SNP in £800,000 deficit as donations and membership fees fall

The SNP's official accounts reveal the party's finances during the last year of Nicola Sturgeon's leadership.

SNP in £800,000 deficit as donations and membership fees fall in Nicola Sturgeon’s last year Peter Summers / Stringer via Getty Images

The SNP is in a deficit of more than £800,000 after recording a fall in income from membership and donations, the party’s official accounts reveal.

The party spent over £5m for the year ending December 31, 2022 – nearly £1m more the £4.2m it managed to raise.

This is up from a £730,000 deficit in 2021.

It’s the SNP’s second-largest-ever deficit and the biggest it has recorded in a non-parliamentary election year.

The party said “neither this deficit nor the balance sheet are out of keeping with other years in which nation-wide elections were fought, including 2021”.

It added: “It will be important to seek to return the party to a surplus in 2023 as we build towards the next general election”.

The accounts take in the last year Nicola Sturgeon was leader of the SNP and her husband, Peter Murrell, was chief executive.Getty Images

The Conservatives saw the biggest deficit with spending outstripping the money it raised by nearly £2.5m.

The party recorded its income as £30.6m but it spent more than £33m over the last financial year.

The Labour Party retained a surplus, spending £44.4m after raising £47m.

The Scottish Liberal Democrats also recorded a surplus of £291,287. Meanwhile, the Scottish Greens spent around £30,000 more than it raised (£566,443) and Scottish Labour was left £123,787 in the red after spending £897,786.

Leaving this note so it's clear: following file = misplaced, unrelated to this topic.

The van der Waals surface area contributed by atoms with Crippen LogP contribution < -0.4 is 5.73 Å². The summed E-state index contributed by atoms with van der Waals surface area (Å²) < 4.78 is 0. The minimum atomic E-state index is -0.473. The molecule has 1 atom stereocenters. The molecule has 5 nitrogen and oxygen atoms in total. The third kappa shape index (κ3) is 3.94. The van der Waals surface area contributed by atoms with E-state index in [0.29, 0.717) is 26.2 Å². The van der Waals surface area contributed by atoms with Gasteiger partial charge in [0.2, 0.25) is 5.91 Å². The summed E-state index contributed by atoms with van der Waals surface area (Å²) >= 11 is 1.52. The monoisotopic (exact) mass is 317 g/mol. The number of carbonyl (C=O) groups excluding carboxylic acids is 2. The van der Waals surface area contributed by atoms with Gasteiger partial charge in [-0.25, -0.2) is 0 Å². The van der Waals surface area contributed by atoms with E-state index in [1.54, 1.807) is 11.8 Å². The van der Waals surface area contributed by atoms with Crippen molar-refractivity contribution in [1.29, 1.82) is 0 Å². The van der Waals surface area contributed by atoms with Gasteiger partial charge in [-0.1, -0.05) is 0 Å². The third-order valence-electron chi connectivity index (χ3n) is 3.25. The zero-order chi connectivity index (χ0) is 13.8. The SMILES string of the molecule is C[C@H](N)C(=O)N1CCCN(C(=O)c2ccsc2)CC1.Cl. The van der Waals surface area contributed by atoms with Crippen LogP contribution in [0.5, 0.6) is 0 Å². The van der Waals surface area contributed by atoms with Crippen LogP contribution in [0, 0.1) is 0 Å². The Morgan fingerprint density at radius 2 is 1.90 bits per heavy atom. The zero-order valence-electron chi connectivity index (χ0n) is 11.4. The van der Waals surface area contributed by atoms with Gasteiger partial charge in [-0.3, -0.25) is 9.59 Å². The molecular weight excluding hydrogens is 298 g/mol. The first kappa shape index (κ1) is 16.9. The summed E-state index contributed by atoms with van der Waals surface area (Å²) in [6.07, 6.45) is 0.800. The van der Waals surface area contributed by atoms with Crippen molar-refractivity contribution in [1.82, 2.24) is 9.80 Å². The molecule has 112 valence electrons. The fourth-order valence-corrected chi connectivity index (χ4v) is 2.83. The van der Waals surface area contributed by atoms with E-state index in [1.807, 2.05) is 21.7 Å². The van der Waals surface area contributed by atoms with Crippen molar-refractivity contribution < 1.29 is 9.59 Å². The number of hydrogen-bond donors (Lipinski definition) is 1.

In its annual accounts, the SNP stated its membership had decreased by 9% in 2022 to 73,936 as of June 29.

And that was a fall from the more than 100,000 members the party had two years ago.

National treasurer Stuart McDonald – who replaced Colin Beattie after he resigned – pinned the slump on the cost of living crisis.

In his statement on the accounts, he said: “Public concern about the economy and job security has understandably impacted on membership income in 2022, with the soaring costs of living being given as the reason for cancelling or lowering membership payments.”

The SNP saw its income from donations and membership fees drop.iStock

The amount of money the party received from its membership alone was £2.2m in 2022, down from £2.5m in 2021.

Donations also plummeted from £695,351 in 2021 to £368,538 last year.

The SNP’s accounts list “motor vehicles” as being worth £64,506 to the party, down from £80,000 in 2021.

It still owes £70,000 in loans.

The party has just £46,766 of cash at the bank and in hand – a decrease from £144,990 in 2021.

AMS Accountants, which audited the books, said it could only give a qualified opinion – something given when accounts contain errors or omissions.

The firm said this was because “original documentation in respect to some items of cash and cheques received for the current and prior year, relating to membership, donations and raffle income were not kept by the party”.

They added: “We have been unable to satisfy ourselves by alternative means regarding the completeness of income in respect of the above limitation in scope.

“Consequently, we are unable to determine whether any adjustment to income necessary in the current or prior year and the potential impact on opening reserves accordingly.”

However, AMS said its accounts “give a true and fair view of the state of the SNP as at December 31, 2022 and of its deficit for the year then ended”.

The SNP has been approached for comment.

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